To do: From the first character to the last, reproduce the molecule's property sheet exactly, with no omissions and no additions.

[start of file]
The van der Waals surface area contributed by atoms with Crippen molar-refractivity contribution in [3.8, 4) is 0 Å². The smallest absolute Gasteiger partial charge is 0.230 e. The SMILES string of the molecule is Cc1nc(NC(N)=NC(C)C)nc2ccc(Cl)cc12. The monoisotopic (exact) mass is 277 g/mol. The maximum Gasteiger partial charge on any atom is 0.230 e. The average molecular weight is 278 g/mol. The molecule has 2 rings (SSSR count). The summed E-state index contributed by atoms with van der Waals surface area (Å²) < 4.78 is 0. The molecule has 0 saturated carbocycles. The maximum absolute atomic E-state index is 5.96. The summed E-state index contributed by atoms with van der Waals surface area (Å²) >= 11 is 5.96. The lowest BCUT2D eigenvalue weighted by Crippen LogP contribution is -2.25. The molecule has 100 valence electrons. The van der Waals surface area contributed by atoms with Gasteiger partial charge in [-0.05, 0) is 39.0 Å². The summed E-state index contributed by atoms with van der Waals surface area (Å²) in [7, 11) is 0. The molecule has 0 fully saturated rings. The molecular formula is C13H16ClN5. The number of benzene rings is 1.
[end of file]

The van der Waals surface area contributed by atoms with Crippen molar-refractivity contribution in [3.8, 4) is 0 Å². The smallest absolute Gasteiger partial charge is 0.230 e. The SMILES string of the molecule is Cc1nc(NC(N)=NC(C)C)nc2ccc(Cl)cc12. The monoisotopic (exact) mass is 277 g/mol. The maximum Gasteiger partial charge on any atom is 0.230 e. The average molecular weight is 278 g/mol. The molecule has 2 rings (SSSR count). The summed E-state index contributed by atoms with van der Waals surface area (Å²) < 4.78 is 0. The molecule has 0 saturated carbocycles. The maximum absolute atomic E-state index is 5.96. The summed E-state index contributed by atoms with van der Waals surface area (Å²) >= 11 is 5.96. The lowest BCUT2D eigenvalue weighted by Crippen LogP contribution is -2.25. The molecule has 100 valence electrons. The van der Waals surface area contributed by atoms with Gasteiger partial charge in [-0.05, 0) is 39.0 Å². The summed E-state index contributed by atoms with van der Waals surface area (Å²) in [7, 11) is 0. The molecule has 0 fully saturated rings. The molecular formula is C13H16ClN5. The number of benzene rings is 1.